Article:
We are so excited to celebrate Latinx authors, and the contributions they make to the literary world!
In fraught times, it is important to celebrate the diversity that truly makes this country great. And I may be biased as a bookseller, but what better way to celebrate than to read? This list pulls from lots of genres and experiences -- from hard-hitting, topical memoirs, to delicious gothic spook-fests, to fun, vibrant romance. Pick up any of these, whether you're looking to see yourself represented, or to gain insight into an experience outside your own!
Once I was You by Maria Hinojosa
Emmy award-winning journalist Hinojosa shares her story of growing up Mexican American in Chicago. As Hinojosa lays the injustices on our border bare, she also shows how the history of immigration rhetoric unfolded, so we can fully understand how we got to this point on the border. This memoir is an act of fierce love, love you can feel bursting out of the pages.
Children of the Land by Marcello Castillo Hernandez
This book has made it onto a number of our lists, and I’ve been recommending it to our book clubs as well. It’s a memoir about growing up an undocumented immigrant, which apart from being a wonderfully written, wrenching book, is important to read in our political moment. We need to reframe the conversation about immigration policies so that it is about the people and families they affect.
Mexican Gothic by Silvia Moreno-Garcia
This is another one that has been on all our lists lately, but it’s so much fun, how can we resist? A young woman goes to check on her cousin, who recently married into an English family, living in an isolated mansion. What she finds there is a strange family, protected by wealth, but trailed by rumors of violence and madness.
Lobizona by Romina Garber
Undocumented Argentinian immigrant Manu has never been able to blend in -- her silver and gold eyes make certain of that. Further, she and her family have to be careful to stay under the radar -- lest they be caught by ICE and sent back to Argentina, to the mercy of the men who killed Manu’s father. When ICE arrests her mother, Manu finds herself swept off to a secret school of brujas and werewolves, and certain aspects of her unusual life become clear. But she soon finds she doesn’t quite belong there, either. Manu isn’t a bruja like the other girls -- she’s a lobizona, a werewolf, a trait which she inherited from her father, and which makes her completely unique. This is a beautiful, whimsical story about heritage and belonging, inspired by Argentine folklore, and complete with all wonders you hope for in a paranormal coming-of-age story. Plus, look at that cover.
Cemetery Boys by Aiden Thomas
Yadriel is a trans boy, and a brujo, son of the leader of the East LA brujx. Brujas have magical powers allowing them to heal and comfort, while brujos use their magic to help spirits pass into the afterlife. When Yadriel uses his magic to prove himself, both as a brujo and a boy, he accidentally summons Julian, a cute, local bad boy -- who happens to have been recently murdered. As they work to find Julian’s killer -- and check things off from his bucket list along the way -- the two boys fall in love. This is a gripping who-done-it, combined with a sweet love story, lots of magic, and the complicated beauty of being part of a vibrant traditional culture as a queer person.
You Had Me at Hola by Alexis Daria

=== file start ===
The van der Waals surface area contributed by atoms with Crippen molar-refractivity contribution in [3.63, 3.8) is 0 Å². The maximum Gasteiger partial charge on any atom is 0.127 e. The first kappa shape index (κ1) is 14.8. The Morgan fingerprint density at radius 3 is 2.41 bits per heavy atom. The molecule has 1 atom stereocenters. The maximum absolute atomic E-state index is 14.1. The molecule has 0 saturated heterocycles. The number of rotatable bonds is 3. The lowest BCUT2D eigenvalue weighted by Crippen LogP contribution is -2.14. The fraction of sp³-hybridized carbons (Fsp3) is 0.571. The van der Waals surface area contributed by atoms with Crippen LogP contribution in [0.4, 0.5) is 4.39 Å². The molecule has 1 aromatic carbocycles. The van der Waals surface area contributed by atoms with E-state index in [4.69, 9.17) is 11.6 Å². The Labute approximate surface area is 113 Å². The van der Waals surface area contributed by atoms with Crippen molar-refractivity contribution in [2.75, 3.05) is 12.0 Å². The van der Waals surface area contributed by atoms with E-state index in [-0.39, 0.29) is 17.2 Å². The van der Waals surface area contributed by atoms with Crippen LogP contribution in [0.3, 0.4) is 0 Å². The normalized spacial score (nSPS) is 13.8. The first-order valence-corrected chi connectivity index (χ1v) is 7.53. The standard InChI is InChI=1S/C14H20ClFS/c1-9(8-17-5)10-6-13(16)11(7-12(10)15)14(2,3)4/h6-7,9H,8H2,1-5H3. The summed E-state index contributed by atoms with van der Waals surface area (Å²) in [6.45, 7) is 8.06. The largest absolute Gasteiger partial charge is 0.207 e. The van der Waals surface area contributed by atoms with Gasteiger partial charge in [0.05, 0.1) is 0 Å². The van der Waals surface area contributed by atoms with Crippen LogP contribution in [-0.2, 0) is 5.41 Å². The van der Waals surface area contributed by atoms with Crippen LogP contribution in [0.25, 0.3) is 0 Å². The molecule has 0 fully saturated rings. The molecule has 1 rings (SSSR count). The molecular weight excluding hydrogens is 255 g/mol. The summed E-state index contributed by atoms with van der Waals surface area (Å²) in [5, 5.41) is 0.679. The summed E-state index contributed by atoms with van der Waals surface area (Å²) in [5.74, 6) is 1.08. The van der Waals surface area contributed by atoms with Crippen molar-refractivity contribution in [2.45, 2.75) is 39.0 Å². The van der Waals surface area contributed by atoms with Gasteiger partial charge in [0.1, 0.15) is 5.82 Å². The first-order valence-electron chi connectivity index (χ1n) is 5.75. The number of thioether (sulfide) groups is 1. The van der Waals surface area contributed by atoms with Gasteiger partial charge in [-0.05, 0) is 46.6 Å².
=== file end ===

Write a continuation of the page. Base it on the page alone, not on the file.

Looking for something light and fun? This is romance on the set of telenovela -- what more could you ask for? When soap opera star Jasmine is very publicly dumped by her rock-star boyfriend, she turns to her cousins for support, and together they create a list of rules for leading ladies to help Jasmine get her life back on track. Enter her new co-star Ashton Suárez, who really needs this show to go well. But when rehearsing turns into something a little steamier, Jasmine’s media spotlight threatens to expose Ashton’s closely guarded secret. This is full of all the show-biz drama you could hope for, plus a cast of charming, hilarious characters you’ll love getting to know! Definitely pick this one up to cast off the 2020 blues.
Fiebre Tropical by Juli Delgado Lopera
Fifteen-year-old Francisca is struggling enough with her finite life to buy into an evangelical congregation’s obsession with an eternal one. Immigrating to Miami from Colombia has given her enough to think about without being caught up in her mother’s religious fervor. But when the pastor’s daughter Carmen makes a project out of Francisca, she realizes that her feelings for Carmen aren’t entirely platonic. Francisca is hilarious, stubborn, and lonely, and this book reads as if she were talking to a close friend. It is funny and tragic, exploring the pitfalls of the American dream and coming of age.
Everything Inside by Edwidge Danticat
This is Haitian literary master Danticat’s newest collection, and to describe it I’m just going to pull directly from bookseller Kitri’s staff pick: “The epigraph of Edwidge Danticat's new story collection generously claims that everyone experiences diaspora, as we are exiled from our mother's body as soon as we are born. What follows are stories that strive to prove its universality with equal attention to tenderness and brutality. In this collection that lingers on family and death, she has tapped directly into the core of human experience. This book will make you cry, probably in public, so prepare accordingly.”
In the Dream House by Carmen Maria Machado
This was one of my favorite books of last year, and I haven’t talked about it in a few minutes, so I’m throwing it on this list. This is a memoir about the author's abusive relationship with an ex-girlfriend. Each chapter of her story is written around a different literary trope or genre -- for example, a haunted house, a nursery rhyme, a stoner comedy. The result is kaleidoscopic, riveting, and wrenching, and I can’t recommend it enough.